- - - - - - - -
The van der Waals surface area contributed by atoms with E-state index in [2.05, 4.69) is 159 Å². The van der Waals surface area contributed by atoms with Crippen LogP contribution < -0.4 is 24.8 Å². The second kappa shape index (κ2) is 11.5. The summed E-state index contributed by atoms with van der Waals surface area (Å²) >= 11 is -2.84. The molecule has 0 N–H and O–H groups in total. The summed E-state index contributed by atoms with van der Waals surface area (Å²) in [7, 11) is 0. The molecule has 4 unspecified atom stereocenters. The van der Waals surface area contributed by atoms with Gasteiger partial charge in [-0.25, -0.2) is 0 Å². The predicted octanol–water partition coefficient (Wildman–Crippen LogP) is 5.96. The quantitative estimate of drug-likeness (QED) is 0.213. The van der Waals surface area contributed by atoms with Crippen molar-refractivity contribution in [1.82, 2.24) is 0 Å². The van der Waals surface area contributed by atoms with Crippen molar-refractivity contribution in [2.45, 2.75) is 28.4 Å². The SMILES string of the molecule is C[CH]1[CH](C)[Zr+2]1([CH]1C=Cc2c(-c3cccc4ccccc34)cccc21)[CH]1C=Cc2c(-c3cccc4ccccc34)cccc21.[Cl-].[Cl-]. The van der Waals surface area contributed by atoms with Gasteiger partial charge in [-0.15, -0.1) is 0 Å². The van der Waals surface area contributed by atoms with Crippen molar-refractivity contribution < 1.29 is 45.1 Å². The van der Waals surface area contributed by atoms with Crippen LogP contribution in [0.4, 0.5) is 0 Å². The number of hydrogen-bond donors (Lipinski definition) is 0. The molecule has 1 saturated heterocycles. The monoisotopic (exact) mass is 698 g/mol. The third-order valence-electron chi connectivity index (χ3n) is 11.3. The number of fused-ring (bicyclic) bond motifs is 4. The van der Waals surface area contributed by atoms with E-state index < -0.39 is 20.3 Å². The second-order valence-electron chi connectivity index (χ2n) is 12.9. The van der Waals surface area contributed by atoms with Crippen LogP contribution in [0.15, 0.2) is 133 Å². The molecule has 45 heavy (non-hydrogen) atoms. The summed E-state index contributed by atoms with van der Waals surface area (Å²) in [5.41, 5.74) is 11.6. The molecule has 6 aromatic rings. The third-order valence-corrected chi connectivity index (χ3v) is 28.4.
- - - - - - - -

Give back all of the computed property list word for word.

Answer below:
The van der Waals surface area contributed by atoms with E-state index in [2.05, 4.69) is 159 Å². The van der Waals surface area contributed by atoms with Crippen LogP contribution < -0.4 is 24.8 Å². The second kappa shape index (κ2) is 11.5. The summed E-state index contributed by atoms with van der Waals surface area (Å²) >= 11 is -2.84. The molecule has 0 N–H and O–H groups in total. The summed E-state index contributed by atoms with van der Waals surface area (Å²) in [7, 11) is 0. The molecule has 4 unspecified atom stereocenters. The van der Waals surface area contributed by atoms with Gasteiger partial charge in [-0.25, -0.2) is 0 Å². The predicted octanol–water partition coefficient (Wildman–Crippen LogP) is 5.96. The quantitative estimate of drug-likeness (QED) is 0.213. The van der Waals surface area contributed by atoms with Crippen molar-refractivity contribution in [1.82, 2.24) is 0 Å². The van der Waals surface area contributed by atoms with Crippen molar-refractivity contribution in [2.45, 2.75) is 28.4 Å². The SMILES string of the molecule is C[CH]1[CH](C)[Zr+2]1([CH]1C=Cc2c(-c3cccc4ccccc34)cccc21)[CH]1C=Cc2c(-c3cccc4ccccc34)cccc21.[Cl-].[Cl-]. The van der Waals surface area contributed by atoms with Gasteiger partial charge in [-0.15, -0.1) is 0 Å². The van der Waals surface area contributed by atoms with Crippen molar-refractivity contribution < 1.29 is 45.1 Å². The van der Waals surface area contributed by atoms with Crippen LogP contribution in [0.4, 0.5) is 0 Å². The number of hydrogen-bond donors (Lipinski definition) is 0. The molecule has 1 saturated heterocycles. The monoisotopic (exact) mass is 698 g/mol. The third-order valence-electron chi connectivity index (χ3n) is 11.3. The number of fused-ring (bicyclic) bond motifs is 4. The van der Waals surface area contributed by atoms with E-state index < -0.39 is 20.3 Å². The second-order valence-electron chi connectivity index (χ2n) is 12.9. The van der Waals surface area contributed by atoms with Crippen LogP contribution in [0.15, 0.2) is 133 Å². The molecule has 45 heavy (non-hydrogen) atoms. The summed E-state index contributed by atoms with van der Waals surface area (Å²) in [5.41, 5.74) is 11.6. The molecule has 6 aromatic rings. The third-order valence-corrected chi connectivity index (χ3v) is 28.4.